The domestication of legumes and how they adapted to such varied climates
“How did humans switch from hunting and gathering to farming?” This question was the starting point of the study conducted by Hugo Rafael Oliveira, a researcher at the Interdisciplinary Centre for Archaeology and Evolution of Human Behaviour (ICArEHB) at the University of Algarve, and head of the OWLDER - Old World Legume Domestication, Evolution and Resources Project.
Future population growth and climate change are set to make feeding the entire world problematic. As Hugo Oliveira explains, “Studying the biodiversity of wild ancestral and traditional varieties of legumes and understanding how societies used them to create forms of sustainable farming in the past may help provide a solution to the challenges now faced concerning food security.”
The researcher studies the process of lentil and pea domestication in the Middle East, and black-eyed bean domestication in West Africa.
As part of his research, he sequences the genomes of wild ancestral and traditional varieties of these species. This enables him to reconstruct the histories of the three legumes, as well as the way in which their biodiverse nature can be used to obtain varieties better adapted to climate change, thus contributing to providing a sustainable source of protein to aid global food security.
How were legumes domesticated? Could their biodiverse nature be the reason why they were able to adapt to climates as distinct as those of Northern Africa and Scandinavia so quickly? These are the questions he is trying to answer with his research.
The importance of legumes for global food security was demonstrated by the UN when it declared 2016 the International Year of Pulses. It is estimated that around 31 billion US$ worth of legumes are cultivated annually, providing 33% of the protein consumed by humans.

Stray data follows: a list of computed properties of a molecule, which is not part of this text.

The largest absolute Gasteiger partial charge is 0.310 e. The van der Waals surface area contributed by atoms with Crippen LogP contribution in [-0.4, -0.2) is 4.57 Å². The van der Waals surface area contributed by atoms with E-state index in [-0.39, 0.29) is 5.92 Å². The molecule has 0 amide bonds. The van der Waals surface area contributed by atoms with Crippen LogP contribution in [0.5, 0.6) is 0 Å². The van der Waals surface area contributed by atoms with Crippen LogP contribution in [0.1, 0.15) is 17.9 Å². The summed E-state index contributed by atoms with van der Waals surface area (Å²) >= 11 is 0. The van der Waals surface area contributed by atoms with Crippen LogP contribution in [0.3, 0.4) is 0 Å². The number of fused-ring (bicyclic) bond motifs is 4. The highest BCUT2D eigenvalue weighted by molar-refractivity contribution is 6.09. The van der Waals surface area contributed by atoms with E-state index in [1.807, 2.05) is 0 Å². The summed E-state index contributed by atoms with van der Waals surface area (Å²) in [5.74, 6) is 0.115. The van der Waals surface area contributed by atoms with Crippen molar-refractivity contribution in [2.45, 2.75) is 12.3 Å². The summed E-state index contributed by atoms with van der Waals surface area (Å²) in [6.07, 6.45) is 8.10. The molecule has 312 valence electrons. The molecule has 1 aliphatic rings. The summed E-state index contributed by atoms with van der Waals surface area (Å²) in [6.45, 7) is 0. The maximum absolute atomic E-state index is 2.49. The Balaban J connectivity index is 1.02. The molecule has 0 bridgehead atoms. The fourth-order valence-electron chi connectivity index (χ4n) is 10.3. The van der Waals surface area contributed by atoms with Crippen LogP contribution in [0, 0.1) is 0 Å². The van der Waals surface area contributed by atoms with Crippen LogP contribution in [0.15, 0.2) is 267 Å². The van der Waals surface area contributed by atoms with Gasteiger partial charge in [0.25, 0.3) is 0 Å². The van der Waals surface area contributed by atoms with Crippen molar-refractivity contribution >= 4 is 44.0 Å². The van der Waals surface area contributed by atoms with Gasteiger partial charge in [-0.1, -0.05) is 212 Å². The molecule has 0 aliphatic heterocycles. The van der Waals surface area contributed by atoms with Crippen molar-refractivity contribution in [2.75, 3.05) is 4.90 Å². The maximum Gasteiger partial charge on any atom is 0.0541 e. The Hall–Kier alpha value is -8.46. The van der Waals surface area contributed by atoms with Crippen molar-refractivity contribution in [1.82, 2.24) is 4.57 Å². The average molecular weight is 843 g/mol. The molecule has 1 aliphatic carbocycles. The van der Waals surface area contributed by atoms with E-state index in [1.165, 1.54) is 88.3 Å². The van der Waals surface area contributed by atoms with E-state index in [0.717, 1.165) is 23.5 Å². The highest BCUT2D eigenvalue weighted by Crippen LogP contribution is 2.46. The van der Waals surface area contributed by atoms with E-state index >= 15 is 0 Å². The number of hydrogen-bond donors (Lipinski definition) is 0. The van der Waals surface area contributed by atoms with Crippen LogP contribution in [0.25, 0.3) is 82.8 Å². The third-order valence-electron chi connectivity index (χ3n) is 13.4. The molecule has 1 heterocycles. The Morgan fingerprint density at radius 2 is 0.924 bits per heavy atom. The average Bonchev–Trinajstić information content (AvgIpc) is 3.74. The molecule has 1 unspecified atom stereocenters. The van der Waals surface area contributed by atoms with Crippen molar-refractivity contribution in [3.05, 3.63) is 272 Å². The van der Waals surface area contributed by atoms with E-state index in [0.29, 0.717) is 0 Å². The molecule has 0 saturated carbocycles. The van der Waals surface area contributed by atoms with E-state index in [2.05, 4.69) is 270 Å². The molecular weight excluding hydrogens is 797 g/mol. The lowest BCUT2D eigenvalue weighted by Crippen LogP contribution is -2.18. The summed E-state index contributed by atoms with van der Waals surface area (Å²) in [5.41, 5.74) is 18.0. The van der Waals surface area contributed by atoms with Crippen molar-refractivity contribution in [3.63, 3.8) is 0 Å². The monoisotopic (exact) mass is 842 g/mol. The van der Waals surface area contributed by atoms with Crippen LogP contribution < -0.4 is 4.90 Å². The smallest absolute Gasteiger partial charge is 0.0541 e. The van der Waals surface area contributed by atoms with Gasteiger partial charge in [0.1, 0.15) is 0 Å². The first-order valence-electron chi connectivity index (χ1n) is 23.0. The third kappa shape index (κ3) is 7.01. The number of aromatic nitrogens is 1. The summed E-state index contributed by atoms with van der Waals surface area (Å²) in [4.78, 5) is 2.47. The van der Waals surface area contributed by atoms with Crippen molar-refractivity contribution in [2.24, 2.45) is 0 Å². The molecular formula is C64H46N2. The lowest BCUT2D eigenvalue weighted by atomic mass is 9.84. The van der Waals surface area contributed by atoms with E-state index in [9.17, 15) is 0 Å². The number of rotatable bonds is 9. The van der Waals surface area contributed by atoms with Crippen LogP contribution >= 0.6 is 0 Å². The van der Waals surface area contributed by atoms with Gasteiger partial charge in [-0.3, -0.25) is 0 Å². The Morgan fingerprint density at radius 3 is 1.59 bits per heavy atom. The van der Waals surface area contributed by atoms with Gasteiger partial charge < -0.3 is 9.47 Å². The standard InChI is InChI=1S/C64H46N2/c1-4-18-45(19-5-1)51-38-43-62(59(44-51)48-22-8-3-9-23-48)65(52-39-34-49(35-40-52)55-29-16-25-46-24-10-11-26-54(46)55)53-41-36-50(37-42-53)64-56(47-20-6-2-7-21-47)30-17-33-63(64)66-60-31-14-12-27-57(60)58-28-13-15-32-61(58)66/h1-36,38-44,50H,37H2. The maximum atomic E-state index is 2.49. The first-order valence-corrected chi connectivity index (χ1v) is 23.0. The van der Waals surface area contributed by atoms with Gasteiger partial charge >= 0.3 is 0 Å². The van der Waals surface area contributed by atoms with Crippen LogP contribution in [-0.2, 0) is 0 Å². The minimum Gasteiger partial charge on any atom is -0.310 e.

The researcher believes that, “Legumes are increasingly attractive to those looking to implement sustainable farming practices, due to their multiple uses, high nutritional value and capacity for high yields in diverse environments. As such, they have a crucial role to play in building resilient agricultural systems, especially in their ability to add nitrogen to soil.”
Although addressing an archaeological question, Hugo Oliveira says that, “The genomic data generated can be used to produce new varieties, which are adapted to climate change.” He goes on to say that, “Partners such as agricultural companies, both in Europe and Africa, will be able to directly benefit from the data, which will be available on Open AccessDatabases.”
He further explains that: “Strategies to enhance agricultural resilience will be discussed with Non-Governmental Organisations (NGOs) and think tanks, as a way in which to highlight how legumes have contributed to food security in the past, and how they will be able to do so in the future.”
The researcher also argues that, “The data generated will have a considerable economic impact due to the importance of lentils, peas and black-eyed beans for both farmers and consumers in Portugal.” Being able to pinpoint the genetic basis of plant domestication will also make it possible to introduce new crops that can be domesticated from scratch, including species of the Azolla genus, Apios americana, Thinopyrum intermedium and the Japanese seaweed, Saccharina.”
This research project contributes to Goal 2: “Zero Hunger”. The target for 2030 is to ensure sustainable food production systems and implement resilient agricultural practices that increase productivity and production, helping to maintain ecosystems that strengthen capacity for adaptation to climate change, extreme weather, drought, flooding and other disasters, and that progressively improve land and soil quality.
“By looking into the past, at how communities created agricultural systems that lasted for centuries, and by valuing these traditional and wild varieties, we are helping ensure food production patterns are made more sustainable (Goal 12). We have entered into partnerships with universities and agricultural improvement companies in both Europe and Africa. In addition, making genomic data available in open access databases helps implement the knowledge generated on the ground (Goal 17),” concludes the researcher.
Hugo Rafael Oliveira é Licenciado em Biologia Aplicada, Mestre em Ciências Arqueológicas, Doutorado em Arqueologia e investigador do Centro Interdisciplinar de Arqueologia e Evolução do Comportamento Humano (ICArEHB) da Universidade do Algarve.